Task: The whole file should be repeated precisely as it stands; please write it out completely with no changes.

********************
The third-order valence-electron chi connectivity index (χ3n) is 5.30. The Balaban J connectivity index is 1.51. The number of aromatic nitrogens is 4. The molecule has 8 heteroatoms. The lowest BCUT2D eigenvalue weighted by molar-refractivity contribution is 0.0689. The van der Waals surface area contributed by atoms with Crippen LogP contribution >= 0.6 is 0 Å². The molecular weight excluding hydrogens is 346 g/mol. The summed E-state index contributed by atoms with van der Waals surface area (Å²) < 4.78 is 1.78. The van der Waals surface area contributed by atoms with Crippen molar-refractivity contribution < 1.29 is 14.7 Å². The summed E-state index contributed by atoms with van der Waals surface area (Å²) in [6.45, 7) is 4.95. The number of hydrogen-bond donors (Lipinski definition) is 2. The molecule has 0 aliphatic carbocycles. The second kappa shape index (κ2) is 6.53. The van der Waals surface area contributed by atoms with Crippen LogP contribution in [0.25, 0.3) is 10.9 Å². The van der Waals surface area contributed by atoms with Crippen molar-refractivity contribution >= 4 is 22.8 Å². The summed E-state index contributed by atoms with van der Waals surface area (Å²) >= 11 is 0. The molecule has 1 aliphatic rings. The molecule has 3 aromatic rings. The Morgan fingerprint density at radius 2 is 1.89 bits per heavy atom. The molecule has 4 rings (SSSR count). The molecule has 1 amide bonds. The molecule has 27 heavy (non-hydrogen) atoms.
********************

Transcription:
The third-order valence-electron chi connectivity index (χ3n) is 5.30. The Balaban J connectivity index is 1.51. The number of aromatic nitrogens is 4. The molecule has 8 heteroatoms. The lowest BCUT2D eigenvalue weighted by molar-refractivity contribution is 0.0689. The van der Waals surface area contributed by atoms with Crippen LogP contribution >= 0.6 is 0 Å². The molecular weight excluding hydrogens is 346 g/mol. The summed E-state index contributed by atoms with van der Waals surface area (Å²) < 4.78 is 1.78. The van der Waals surface area contributed by atoms with Crippen molar-refractivity contribution < 1.29 is 14.7 Å². The summed E-state index contributed by atoms with van der Waals surface area (Å²) in [6.45, 7) is 4.95. The number of hydrogen-bond donors (Lipinski definition) is 2. The molecule has 0 aliphatic carbocycles. The second kappa shape index (κ2) is 6.53. The van der Waals surface area contributed by atoms with Crippen LogP contribution in [0.25, 0.3) is 10.9 Å². The van der Waals surface area contributed by atoms with Crippen molar-refractivity contribution >= 4 is 22.8 Å². The summed E-state index contributed by atoms with van der Waals surface area (Å²) >= 11 is 0. The molecule has 1 aliphatic rings. The molecule has 3 aromatic rings. The Morgan fingerprint density at radius 2 is 1.89 bits per heavy atom. The molecule has 4 rings (SSSR count). The molecule has 1 amide bonds. The molecule has 27 heavy (non-hydrogen) atoms.